Travel on SC Highway 171 south from Charleston for about eight miles and you’ll arrive at Folly Beach, a simple seaside town with a lighthouse on one end and plucky surfers dotting the water along the coast. You can get fresh shrimp at Crosby’s or fish on the pier all afternoon long. This was George Gershwin’s beach in 1934, when he spent a summer collaborating with writer DuBose Heyward to create what became the first great American opera, Porgy and Bess.
On Saturday evening, The Atlanta Opera offered a passionate production of Porgy and Bess at the Cobb Energy Performing Arts Centre starring bass Morris Robinson in the title role. An Atlanta native who has achieved international operatic stature over the last 20 years singing everything but Porgy, Robinson was finally persuaded to try it when Milan’s Teatro alla Scala offered him the role in 2017. Robinson has been an ambassador and apologist for the work, speaking throughout Atlanta the past few weeks and discussing the cultural questions and criticism surrounding Gershwin’s opus.
The opera is based on Heyward’s novel Porgy and tells the story of Catfish Row, a Lowcountry tenement house and home to a tight-knit community of African Americans. Mothers and fathers, fishermen and stevedores, they are generous in spirit, raising their children and burying their dead together. Porgy is the community pillar, a crippled man who makes his living begging on Charleston’s Meeting Street. But every good story has an antagonist and Porgy and Bess has two of them: Crown, a sadistic bully, and Sportin’ Life, a gregarious dope dealer.
A gambling game gone wrong and a murder, perpetrated by Crown, leave the community in chaos. When Crown flees, his girlfriend, Bess, is left behind. It’s Porgy who takes her in. Porgy and Bess seem to reconcile each other’s brokenness and find happiness for a while, but her effort to live “a decent life” is challenged at every turn by Crown’s endless pursuit and the happy dust that Sportin’ Life is too happy to push upon her.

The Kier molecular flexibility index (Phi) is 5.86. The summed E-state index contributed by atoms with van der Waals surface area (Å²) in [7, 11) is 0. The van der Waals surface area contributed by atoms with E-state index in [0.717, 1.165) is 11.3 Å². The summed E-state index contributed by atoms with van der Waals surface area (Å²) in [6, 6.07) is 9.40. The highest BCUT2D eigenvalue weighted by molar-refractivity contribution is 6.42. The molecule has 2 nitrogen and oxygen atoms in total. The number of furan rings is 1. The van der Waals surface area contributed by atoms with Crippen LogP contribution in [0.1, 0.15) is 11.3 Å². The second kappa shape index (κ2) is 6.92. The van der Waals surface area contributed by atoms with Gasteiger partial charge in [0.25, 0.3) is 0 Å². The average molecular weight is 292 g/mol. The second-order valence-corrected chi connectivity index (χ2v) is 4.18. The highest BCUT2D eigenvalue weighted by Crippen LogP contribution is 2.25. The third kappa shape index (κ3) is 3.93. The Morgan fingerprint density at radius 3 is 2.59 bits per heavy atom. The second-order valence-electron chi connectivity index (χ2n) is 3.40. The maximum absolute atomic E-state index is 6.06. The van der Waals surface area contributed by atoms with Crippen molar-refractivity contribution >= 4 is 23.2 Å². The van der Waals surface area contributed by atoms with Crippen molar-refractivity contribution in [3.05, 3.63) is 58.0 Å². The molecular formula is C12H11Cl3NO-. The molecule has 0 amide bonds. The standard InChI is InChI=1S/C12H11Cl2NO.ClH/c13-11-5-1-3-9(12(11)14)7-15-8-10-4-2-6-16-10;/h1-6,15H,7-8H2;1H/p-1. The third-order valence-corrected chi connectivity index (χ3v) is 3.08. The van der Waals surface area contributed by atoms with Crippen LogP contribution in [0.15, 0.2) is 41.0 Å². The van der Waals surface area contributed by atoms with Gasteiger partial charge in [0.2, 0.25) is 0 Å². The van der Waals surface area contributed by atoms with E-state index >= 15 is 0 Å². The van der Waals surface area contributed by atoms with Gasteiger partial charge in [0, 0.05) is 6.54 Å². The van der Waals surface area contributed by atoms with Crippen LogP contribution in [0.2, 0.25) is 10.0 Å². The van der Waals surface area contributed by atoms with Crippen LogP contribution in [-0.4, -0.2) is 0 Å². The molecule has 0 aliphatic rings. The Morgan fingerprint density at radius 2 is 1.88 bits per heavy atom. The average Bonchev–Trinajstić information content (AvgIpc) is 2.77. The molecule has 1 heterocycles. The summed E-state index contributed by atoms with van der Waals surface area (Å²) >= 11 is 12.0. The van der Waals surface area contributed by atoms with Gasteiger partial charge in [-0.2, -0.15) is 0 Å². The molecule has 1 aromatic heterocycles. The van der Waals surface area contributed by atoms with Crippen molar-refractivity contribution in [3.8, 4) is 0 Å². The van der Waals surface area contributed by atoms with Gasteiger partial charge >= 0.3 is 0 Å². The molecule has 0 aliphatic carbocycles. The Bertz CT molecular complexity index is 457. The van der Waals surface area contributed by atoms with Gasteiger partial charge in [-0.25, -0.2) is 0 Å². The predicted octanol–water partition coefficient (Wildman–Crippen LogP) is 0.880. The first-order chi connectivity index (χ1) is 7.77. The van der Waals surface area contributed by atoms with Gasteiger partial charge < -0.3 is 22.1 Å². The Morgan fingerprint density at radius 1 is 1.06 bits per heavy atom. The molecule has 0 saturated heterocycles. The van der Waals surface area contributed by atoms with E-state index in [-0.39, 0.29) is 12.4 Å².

Conductor David Charles Abell leads The Atlanta Opera Orchestra and an impressive cast for the run of the show that manages a wonderful balance between players and singers. Jacqueline Echols as Clara opens the opera with the iconic ballad “Summertime,” her lyric voice truly resplendent, while bass-baritone Donovan Singletary gives a powerful performance as Crown, his physical prowess on full display. Reginald Smith Jr. sings an open-hearted Jake with his gorgeously bright-voiced baritone. Jermaine Smith plays Sportin’ Life, his character infused with a slick, salesman-like demeanor that is both charming and crafty. Soprano Indra Thomas is Serena, the community matriarch. Thomas possesses abundant charisma, singing “Oh Doctor Jesus” with improvisational flair.
Soprano Talise Trevigne is the great gift of the night. She joined the cast to sing Bess only a few days ago when Kristin Lewis withdrew. Trevigne has sung Gershwin’s Bess twice before, within this Francesca Zambello production which premiered at The Glimmerglass Festival in 2017, and in Cincinnati opposite Robinson last season, but to watch her onstage it’s as if she has inhabited the role for a lifetime. Her Bess is lovely and endearing, laced with detail. Amid a series of musical high points in the Atlanta production, Trevigne’s vocals in her duet with Morris Robinson, “Bess You Is My Woman Now,” is the pinnacle. Trevigne’s interpretation makes Bess’ ultimate undoing twice as heartbreaking.
Alas, there would be no Porgy and Bess without its unlikely hero. And while Morris Robinson avoided the role of Porgy for years, it’s better late than never. Robinson now portrays the iconic Porgy with a giftedness that can only be achieved with sincerity and, of course, a first-rate voice.
Three more performances remain, with Morris Robinson as Porgy on March 10 and with Musa Ngqungwana singing Porgy on March 13 and 15.